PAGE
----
Shanghai factories scramble to reopen as COVID lockdown lingers

Around 70% of companies have restarted operations, with only employees living in ‘low-risk’ areas eligible for recall to work.
Employees of SAIC Motor work on the car production line at the automaker's Lingang base, which has resumed production amid the COVID-19 outbreak in Shanghai, China, 23 April 2022.
Employees of SAIC Motor work on the car production line at the automaker's Lingang base, which has resumed production amid the COVID-19 outbreak in Shanghai, China, 23 April 2022.

Companies reopening factories in locked-down Shanghai are booking hotel rooms to house workers and turning vacant workshops into on-site isolation facilities as authorities urge them to resume work while complying with tough COVID-19 curbs.

Hundreds of companies, including multinationals Tesla and 3M, have reopened factories in the Chinese economic hub under local guidelines requiring them to isolate workers inside a "closed loop".

But executives say they are not yet running at full capacity and describe the process as far from straightforward, given the logistical hassles of compliance, a lack of space, and having many workers remain stuck at home in locked-down housing compounds.

Without on-site living space, US-based 3M has booked hotels for its factory workers, complying with closed-loop rules by transporting them between the plant and their lodgings, said its China president, Ding Hongyu.

Finding rooms is difficult, as many Shanghai hotels are already occupied by medical workers and others managing the city's massive effort to fight COVID-19.

"This is a rather big challenge," Ding told reporters on Thursday. "There is currently limited supply of suitable hotels or accommodation that fulfil our requirements."

Some automakers, including General Motors, have asked workers to sleep on factory floors, sources told Reuters.

French industrial gas producer Air Liquide said it prepared temporary dormitories and partnered with local industrial parks to house roughly 200 workers.

The rules require larger plants to create makeshift hospitals and isolation sites to house and check for any positive cases.

At Volkswagen's joint venture with SAIC Motor, the old motor workshop, the size of several basketball courts and previously a staff entertainment centre, is now used to isolate positive cases, their close contacts, and staff entering the factories to ensure they are free of the coronavirus, SAIC Group said.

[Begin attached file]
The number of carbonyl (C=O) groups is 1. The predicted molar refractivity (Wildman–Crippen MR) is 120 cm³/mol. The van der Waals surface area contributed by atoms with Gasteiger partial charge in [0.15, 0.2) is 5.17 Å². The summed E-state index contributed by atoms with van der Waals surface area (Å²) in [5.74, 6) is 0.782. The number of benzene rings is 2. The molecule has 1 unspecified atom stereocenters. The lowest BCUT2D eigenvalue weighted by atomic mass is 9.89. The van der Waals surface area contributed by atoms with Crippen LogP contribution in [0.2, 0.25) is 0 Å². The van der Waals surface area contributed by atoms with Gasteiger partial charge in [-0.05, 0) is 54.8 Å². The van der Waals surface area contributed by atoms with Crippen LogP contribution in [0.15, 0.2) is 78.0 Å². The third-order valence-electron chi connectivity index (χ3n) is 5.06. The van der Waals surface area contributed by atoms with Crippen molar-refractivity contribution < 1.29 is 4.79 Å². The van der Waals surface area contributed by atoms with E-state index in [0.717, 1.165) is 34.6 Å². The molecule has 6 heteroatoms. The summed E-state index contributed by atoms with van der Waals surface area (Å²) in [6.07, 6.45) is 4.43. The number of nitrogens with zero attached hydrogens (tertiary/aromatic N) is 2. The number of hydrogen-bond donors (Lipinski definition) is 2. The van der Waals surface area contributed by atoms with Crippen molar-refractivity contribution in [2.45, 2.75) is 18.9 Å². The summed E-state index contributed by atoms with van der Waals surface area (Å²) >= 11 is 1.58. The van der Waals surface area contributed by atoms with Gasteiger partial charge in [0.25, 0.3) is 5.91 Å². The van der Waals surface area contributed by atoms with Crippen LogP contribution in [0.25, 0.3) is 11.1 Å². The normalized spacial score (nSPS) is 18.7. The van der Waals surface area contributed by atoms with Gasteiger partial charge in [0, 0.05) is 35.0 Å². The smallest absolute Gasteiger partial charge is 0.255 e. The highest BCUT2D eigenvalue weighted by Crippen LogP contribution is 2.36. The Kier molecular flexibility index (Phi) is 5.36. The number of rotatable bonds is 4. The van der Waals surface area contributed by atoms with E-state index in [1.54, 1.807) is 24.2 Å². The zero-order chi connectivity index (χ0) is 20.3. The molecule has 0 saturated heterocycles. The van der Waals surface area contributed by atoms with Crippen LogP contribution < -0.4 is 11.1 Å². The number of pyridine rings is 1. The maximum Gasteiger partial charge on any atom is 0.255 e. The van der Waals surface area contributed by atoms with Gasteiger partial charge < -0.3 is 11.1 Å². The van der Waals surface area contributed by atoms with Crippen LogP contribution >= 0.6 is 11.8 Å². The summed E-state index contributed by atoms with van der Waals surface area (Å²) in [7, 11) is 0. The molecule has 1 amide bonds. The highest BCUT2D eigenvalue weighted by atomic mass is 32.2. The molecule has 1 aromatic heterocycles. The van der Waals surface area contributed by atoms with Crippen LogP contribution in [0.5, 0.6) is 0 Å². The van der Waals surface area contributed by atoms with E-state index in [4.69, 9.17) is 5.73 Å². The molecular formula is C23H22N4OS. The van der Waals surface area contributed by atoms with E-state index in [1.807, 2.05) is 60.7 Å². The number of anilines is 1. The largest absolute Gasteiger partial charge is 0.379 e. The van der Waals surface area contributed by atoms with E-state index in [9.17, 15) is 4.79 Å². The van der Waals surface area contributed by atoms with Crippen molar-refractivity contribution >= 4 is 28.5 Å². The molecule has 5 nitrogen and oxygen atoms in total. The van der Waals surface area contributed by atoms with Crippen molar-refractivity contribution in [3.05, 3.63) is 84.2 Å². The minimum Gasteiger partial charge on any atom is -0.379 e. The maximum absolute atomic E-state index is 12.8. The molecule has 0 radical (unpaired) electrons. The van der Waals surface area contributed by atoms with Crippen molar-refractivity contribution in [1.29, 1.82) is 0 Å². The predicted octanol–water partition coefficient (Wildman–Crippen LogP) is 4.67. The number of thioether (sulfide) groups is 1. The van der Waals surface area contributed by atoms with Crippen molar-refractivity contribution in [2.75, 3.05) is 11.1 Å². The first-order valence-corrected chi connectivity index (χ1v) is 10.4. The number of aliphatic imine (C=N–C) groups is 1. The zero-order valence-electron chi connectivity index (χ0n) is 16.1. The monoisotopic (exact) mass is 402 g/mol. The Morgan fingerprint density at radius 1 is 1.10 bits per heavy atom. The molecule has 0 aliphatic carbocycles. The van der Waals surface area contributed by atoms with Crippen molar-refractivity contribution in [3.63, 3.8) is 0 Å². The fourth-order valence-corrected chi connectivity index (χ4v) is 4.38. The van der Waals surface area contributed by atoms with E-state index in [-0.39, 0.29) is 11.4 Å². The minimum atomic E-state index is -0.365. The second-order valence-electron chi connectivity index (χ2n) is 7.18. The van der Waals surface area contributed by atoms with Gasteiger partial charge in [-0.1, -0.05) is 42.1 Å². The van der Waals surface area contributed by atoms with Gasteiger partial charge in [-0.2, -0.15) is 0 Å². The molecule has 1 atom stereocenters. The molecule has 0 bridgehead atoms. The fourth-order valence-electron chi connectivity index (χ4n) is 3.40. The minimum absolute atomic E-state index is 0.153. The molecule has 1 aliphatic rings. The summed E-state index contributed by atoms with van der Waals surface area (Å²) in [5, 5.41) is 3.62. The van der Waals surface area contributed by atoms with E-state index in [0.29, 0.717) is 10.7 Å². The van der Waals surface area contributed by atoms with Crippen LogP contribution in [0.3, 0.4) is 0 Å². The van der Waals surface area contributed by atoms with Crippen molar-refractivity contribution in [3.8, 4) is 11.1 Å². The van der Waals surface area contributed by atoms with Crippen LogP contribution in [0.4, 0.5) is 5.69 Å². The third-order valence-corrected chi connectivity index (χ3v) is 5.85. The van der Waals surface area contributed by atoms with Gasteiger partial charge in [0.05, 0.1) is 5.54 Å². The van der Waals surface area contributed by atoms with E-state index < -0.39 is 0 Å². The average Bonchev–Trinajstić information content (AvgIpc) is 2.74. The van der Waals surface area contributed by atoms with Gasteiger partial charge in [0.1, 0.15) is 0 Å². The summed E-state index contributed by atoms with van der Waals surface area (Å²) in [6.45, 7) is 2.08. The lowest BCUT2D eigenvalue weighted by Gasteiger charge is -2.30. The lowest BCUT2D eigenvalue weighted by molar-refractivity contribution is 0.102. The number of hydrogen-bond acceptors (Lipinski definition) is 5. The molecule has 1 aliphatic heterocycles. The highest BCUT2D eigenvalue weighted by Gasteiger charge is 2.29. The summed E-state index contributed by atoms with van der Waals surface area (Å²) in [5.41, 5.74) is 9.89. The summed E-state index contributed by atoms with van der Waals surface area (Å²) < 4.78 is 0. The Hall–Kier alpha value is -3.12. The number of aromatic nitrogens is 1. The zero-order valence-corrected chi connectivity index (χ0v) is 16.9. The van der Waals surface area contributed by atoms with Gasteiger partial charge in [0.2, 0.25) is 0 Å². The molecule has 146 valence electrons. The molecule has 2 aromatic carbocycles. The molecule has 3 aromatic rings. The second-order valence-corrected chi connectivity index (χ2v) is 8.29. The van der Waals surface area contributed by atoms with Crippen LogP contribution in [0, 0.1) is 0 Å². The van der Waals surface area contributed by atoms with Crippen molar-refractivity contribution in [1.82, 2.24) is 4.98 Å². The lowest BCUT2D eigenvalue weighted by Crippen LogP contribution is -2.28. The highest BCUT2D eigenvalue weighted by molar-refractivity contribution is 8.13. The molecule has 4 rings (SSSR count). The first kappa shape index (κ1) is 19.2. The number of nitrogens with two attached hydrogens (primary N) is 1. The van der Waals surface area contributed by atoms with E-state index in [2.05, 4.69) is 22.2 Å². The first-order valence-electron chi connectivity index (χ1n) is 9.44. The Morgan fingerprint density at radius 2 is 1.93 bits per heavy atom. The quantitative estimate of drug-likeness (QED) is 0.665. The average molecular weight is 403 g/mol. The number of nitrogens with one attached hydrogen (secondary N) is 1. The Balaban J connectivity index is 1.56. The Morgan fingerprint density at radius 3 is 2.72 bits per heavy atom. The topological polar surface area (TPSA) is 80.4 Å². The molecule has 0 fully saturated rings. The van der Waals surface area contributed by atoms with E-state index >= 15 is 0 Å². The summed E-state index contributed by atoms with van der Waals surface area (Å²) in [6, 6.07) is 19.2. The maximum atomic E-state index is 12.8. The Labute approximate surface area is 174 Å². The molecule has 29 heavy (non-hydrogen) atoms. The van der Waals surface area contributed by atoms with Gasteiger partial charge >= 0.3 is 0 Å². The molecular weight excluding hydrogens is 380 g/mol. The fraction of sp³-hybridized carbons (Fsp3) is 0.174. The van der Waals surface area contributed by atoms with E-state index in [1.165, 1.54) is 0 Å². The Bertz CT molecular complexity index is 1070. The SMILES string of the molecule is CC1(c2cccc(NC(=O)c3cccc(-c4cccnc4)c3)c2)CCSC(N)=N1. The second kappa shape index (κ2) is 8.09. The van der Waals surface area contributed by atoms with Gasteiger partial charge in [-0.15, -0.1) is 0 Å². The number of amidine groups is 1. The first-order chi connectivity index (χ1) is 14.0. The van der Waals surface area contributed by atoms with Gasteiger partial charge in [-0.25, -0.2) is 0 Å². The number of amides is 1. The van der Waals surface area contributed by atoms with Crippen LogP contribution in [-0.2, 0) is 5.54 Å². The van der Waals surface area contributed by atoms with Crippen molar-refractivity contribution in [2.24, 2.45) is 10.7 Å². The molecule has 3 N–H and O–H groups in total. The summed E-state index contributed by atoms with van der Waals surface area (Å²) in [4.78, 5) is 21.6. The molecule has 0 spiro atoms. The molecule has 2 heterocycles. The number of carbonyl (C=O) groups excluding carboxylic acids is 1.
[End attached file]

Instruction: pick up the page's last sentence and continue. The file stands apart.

SAIC Group said it also calls for personal sleeping space for each worker if possible, and 2 metre (6 foot) separation between beds if not. Workers are discouraged from taking showers at communal facilities and should use pails instead, the company said.

A multistep recall process

The month-long lockdown brought business in Shanghai to a near-standstill, prompting backlash from industry.

Earlier this month, China's industrial regulator published a list of 666 companies prioritised to restart or keep production going, making an example of Tesla's much-hyped 19 April reopening, although the plant is operating at just half capacity.

Shanghai authorities said last week that about 70% of the companies had restarted operations. Industrial output dropped 7.5% in March, the first monthly decline in two years.

Besides site preparations, getting workers back is also a multistep process.

Only those living in low-risk areas can be recalled. Shanghai authorities said on Friday that such residents accounted for about half of the city's 25 million people.

Staff then must test negative for COVID-19 to obtain a work resumption pass. Multiple companies also require workers to isolate on company premises and test further under a two- to three-day "quiet period" before being allowed entry to factories.

Once inside, it is unclear to staff when they will be able to come back out amidst the uncertainty over how long Shanghai's lockdown will last.

"To go back to the factory now is like going back to the battlefield," said a back-to-work car company employee, declining to be named, as he was not permitted to speak to the media.